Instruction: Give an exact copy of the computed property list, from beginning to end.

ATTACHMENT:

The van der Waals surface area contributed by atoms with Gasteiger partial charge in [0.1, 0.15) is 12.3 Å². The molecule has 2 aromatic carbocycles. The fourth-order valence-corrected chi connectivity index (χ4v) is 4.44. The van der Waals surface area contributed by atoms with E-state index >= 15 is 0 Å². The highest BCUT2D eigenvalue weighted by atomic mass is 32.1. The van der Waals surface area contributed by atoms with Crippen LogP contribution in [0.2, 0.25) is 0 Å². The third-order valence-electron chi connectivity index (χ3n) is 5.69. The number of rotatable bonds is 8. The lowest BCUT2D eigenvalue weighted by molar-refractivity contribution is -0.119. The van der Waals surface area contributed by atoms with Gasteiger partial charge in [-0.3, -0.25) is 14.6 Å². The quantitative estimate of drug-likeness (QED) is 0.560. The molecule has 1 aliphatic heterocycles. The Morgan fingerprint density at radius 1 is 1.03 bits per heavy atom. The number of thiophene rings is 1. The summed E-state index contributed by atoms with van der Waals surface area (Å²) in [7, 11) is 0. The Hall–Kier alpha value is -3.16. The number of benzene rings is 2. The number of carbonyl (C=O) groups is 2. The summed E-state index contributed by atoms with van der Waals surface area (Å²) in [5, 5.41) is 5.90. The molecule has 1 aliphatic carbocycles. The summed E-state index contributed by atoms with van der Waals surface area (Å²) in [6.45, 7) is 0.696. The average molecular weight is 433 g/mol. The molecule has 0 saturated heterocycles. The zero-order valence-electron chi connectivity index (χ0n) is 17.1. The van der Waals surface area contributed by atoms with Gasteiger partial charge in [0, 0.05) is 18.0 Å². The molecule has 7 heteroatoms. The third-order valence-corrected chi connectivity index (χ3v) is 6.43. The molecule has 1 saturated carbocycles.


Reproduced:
The van der Waals surface area contributed by atoms with Gasteiger partial charge in [0.1, 0.15) is 12.3 Å². The molecule has 2 aromatic carbocycles. The fourth-order valence-corrected chi connectivity index (χ4v) is 4.44. The van der Waals surface area contributed by atoms with E-state index >= 15 is 0 Å². The highest BCUT2D eigenvalue weighted by atomic mass is 32.1. The van der Waals surface area contributed by atoms with Crippen LogP contribution in [0.2, 0.25) is 0 Å². The third-order valence-electron chi connectivity index (χ3n) is 5.69. The number of rotatable bonds is 8. The lowest BCUT2D eigenvalue weighted by molar-refractivity contribution is -0.119. The van der Waals surface area contributed by atoms with Gasteiger partial charge in [-0.3, -0.25) is 14.6 Å². The quantitative estimate of drug-likeness (QED) is 0.560. The molecule has 1 aliphatic heterocycles. The Morgan fingerprint density at radius 1 is 1.03 bits per heavy atom. The number of thiophene rings is 1. The summed E-state index contributed by atoms with van der Waals surface area (Å²) in [7, 11) is 0. The Hall–Kier alpha value is -3.16. The number of benzene rings is 2. The number of carbonyl (C=O) groups is 2. The summed E-state index contributed by atoms with van der Waals surface area (Å²) in [5, 5.41) is 5.90. The molecule has 1 aliphatic carbocycles. The summed E-state index contributed by atoms with van der Waals surface area (Å²) in [6.45, 7) is 0.696. The average molecular weight is 433 g/mol. The molecule has 0 saturated heterocycles. The zero-order valence-electron chi connectivity index (χ0n) is 17.1. The van der Waals surface area contributed by atoms with Gasteiger partial charge in [0, 0.05) is 18.0 Å². The molecule has 7 heteroatoms. The third-order valence-corrected chi connectivity index (χ3v) is 6.43. The molecule has 1 saturated carbocycles.